|"Sedna" encaustic and mixed media, 2012|
For the past 800,000 years much of the Arctic Ocean has been covered in ice. While the area between 60˚ and 75˚ N is seasonal, with ice-free periods lasting from one to four months, much of ocean north of this permanently covered. The Arctic Ocean has been deeply impacted by the onset of climate change. Every summer sees a massive decrease in ice with each winter failing to completely replace the ice that is lost. In the past four or five decades the impact has been rapidly increasing with the last six years showing the lowest ice amounts recorded.
For species that have adapted to the cold water temperatures and ice in their habitats, such as polar bears, ring and harp seals, walrus, beluga whales and bowhead whales, the effects are extremely detrimental. Not only this but the receding ice leaves the Arctic Ocean accessible to industry such as drilling for oil and gas and large-scale commercial fishing. Traditional practices of indigenous peoples are also at risk. Practises held for years are becoming obsolete through the changing environment and traditional knowledge may be no longer relevant.
Through my painting I wanted to address specifically the issues that arise with the receding ice line as well as convey the impact on tradition through looking at indigenous mythology. The mythology of almost any culture is deeply rooted in its weather, climate and geographical area. So it is with the traditional legends of the natives in countries surrounding the Arctic Ocean. The legend of Sedna is found in various forms in the arctic. Sedna is the goddess of sea animals and the ocean in Inuit mythology with other names among different regions. There are slightly different versions from Greenland, Canada and Alaska. The story goes that Sedna was tricked into marrying a fulmar that took her with him to his island in the sea. After she had lived with him for some time, her father came to visit and Sedna begged him to take her home with him. When the fulmar was away they began to kayak back to their home. When the bird discovered their absence he was furious and called up a storm to kill them so her father threw Sedna overboard to save himself. She hung on to the side of the kayak though so he chopped off her fingers, which became the various creatures. Sedna sunk to the bottom of the ocean where she rules the animals of the sea.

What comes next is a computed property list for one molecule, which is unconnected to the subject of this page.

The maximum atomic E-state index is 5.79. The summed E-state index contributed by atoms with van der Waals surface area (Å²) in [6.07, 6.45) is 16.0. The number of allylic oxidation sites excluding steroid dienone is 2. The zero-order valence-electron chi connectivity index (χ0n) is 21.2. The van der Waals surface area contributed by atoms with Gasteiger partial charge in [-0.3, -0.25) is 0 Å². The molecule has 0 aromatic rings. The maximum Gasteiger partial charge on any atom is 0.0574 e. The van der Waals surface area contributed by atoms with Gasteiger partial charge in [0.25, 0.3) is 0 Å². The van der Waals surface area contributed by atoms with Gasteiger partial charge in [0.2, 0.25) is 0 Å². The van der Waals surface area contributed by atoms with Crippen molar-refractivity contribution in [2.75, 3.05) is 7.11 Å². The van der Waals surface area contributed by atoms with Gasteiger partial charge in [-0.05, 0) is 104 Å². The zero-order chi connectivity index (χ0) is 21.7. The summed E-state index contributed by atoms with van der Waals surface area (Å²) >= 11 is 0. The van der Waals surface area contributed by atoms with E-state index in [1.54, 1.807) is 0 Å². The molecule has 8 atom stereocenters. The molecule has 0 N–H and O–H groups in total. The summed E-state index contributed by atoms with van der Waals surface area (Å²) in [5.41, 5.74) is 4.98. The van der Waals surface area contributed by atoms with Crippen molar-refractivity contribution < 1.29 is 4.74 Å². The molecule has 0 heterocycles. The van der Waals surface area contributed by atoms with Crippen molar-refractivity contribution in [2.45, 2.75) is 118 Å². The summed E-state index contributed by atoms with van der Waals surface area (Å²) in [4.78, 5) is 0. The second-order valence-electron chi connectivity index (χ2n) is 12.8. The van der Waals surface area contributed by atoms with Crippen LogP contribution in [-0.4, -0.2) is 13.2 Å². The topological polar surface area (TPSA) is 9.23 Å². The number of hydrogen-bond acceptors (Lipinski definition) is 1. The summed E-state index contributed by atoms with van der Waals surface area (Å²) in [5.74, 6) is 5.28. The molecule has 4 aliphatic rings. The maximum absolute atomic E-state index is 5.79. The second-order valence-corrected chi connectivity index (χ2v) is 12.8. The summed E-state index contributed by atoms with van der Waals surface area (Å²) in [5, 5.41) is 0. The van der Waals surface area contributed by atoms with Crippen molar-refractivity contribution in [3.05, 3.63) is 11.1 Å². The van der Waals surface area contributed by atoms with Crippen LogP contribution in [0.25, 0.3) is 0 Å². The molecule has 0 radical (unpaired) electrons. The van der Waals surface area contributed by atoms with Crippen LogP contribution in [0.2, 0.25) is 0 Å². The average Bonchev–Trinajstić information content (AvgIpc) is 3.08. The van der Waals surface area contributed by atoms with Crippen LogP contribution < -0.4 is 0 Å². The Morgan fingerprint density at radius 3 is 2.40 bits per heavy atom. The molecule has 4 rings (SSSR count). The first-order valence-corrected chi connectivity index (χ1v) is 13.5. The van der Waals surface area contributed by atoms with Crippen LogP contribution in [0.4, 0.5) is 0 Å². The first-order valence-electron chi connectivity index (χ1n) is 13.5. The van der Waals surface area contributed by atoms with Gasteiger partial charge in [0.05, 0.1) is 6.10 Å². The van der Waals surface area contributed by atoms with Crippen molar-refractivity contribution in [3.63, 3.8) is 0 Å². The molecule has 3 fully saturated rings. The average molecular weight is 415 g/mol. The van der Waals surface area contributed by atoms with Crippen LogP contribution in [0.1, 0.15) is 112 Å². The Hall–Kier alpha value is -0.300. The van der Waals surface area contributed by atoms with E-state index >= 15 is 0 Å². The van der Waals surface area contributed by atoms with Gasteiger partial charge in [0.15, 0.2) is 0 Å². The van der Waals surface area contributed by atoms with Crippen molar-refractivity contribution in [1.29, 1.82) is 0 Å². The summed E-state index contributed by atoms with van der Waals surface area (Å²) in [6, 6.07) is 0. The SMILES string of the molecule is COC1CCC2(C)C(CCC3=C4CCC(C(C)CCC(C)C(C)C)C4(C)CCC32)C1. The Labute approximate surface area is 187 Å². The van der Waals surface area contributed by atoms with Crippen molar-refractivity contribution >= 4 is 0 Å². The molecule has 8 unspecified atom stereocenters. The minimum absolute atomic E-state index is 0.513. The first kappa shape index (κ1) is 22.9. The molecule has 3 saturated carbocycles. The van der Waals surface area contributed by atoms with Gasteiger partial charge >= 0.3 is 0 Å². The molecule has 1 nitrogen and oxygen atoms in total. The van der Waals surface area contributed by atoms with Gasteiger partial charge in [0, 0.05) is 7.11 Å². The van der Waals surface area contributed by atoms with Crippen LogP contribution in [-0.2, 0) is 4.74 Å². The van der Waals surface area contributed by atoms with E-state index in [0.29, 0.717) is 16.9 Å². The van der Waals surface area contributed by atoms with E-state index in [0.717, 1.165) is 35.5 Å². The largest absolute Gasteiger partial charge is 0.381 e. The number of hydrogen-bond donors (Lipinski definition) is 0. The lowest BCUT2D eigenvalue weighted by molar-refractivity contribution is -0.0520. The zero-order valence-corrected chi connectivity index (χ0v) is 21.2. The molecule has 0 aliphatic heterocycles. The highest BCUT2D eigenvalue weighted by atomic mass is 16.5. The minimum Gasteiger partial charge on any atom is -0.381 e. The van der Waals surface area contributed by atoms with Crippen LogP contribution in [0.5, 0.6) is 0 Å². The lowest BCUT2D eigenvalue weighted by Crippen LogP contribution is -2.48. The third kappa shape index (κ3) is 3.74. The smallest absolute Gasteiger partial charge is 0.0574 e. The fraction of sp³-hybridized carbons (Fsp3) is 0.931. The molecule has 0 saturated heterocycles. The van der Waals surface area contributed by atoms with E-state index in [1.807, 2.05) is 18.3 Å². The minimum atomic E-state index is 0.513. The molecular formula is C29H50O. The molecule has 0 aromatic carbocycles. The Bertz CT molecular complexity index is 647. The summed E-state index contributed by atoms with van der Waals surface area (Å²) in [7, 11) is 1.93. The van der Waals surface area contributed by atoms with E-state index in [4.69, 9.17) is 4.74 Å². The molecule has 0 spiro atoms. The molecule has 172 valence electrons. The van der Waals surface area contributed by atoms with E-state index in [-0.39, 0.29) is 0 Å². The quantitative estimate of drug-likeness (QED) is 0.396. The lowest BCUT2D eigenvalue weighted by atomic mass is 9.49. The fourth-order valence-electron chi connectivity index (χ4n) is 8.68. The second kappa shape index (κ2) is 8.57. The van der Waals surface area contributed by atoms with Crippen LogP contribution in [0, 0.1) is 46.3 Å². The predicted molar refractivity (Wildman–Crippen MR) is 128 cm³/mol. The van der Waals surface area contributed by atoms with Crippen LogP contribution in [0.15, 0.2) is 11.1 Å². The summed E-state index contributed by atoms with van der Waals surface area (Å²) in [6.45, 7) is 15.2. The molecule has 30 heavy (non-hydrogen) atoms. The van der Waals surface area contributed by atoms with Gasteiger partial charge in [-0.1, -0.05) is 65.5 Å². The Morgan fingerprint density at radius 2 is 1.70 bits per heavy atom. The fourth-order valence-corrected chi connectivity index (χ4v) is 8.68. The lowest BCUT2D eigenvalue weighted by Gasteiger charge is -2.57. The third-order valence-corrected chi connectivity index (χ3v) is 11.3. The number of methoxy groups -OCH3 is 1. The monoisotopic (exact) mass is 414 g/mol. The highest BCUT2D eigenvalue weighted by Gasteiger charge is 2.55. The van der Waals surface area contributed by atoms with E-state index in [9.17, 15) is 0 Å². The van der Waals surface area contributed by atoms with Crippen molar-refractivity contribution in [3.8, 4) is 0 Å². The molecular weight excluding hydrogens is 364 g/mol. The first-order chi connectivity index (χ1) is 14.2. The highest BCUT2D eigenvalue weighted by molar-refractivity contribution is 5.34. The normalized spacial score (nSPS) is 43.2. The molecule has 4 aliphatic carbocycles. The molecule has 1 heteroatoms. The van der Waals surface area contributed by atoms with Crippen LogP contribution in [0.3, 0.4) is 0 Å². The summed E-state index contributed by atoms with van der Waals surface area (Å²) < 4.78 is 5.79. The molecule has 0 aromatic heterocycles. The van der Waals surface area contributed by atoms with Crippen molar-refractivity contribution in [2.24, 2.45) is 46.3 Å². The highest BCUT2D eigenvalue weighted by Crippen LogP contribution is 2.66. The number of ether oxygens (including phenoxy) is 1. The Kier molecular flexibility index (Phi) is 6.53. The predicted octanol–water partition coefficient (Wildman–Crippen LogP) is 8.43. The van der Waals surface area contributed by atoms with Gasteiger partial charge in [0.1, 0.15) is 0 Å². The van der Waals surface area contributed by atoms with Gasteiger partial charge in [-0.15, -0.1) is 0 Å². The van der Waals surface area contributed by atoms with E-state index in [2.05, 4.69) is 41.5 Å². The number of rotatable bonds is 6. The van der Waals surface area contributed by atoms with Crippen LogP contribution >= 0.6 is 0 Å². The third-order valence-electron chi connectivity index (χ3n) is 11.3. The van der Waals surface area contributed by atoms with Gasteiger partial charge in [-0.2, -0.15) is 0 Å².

As the sea ice is eroded, the discussions over this unclaimed territory and its resources will change how the land is viewed. The central Arctic Ocean is not governed by any international fisheries agreements, which leaves the area free unless one is passed, and oil industries are also looking to establish industry for off-shore drilling surrounding the ocean. Using oil pastels, encaustic and mixed media, I try to convey the idea that the Arctic is not simply a source for these materials but a place with history, identity and inhabitants. In “claiming nature” as it were, we often forget the place in favour of producing goods, making money, etc. The consequences are not given the consideration they deserve. In the past, overfishing has decimated whole species, oil drilling has caused irreversible damage to the environment, and many other issues have arisen because the North American way of life is generally to be separated from nature.
The images at the top of the painting show the melting icebergs while the Google directions shows the possibility of an ice-free Arctic Ocean that allows for passage. The image of Sedna is surrounded and trapped by nets to demonstrate the impact on both marine life and traditional values of nature and land.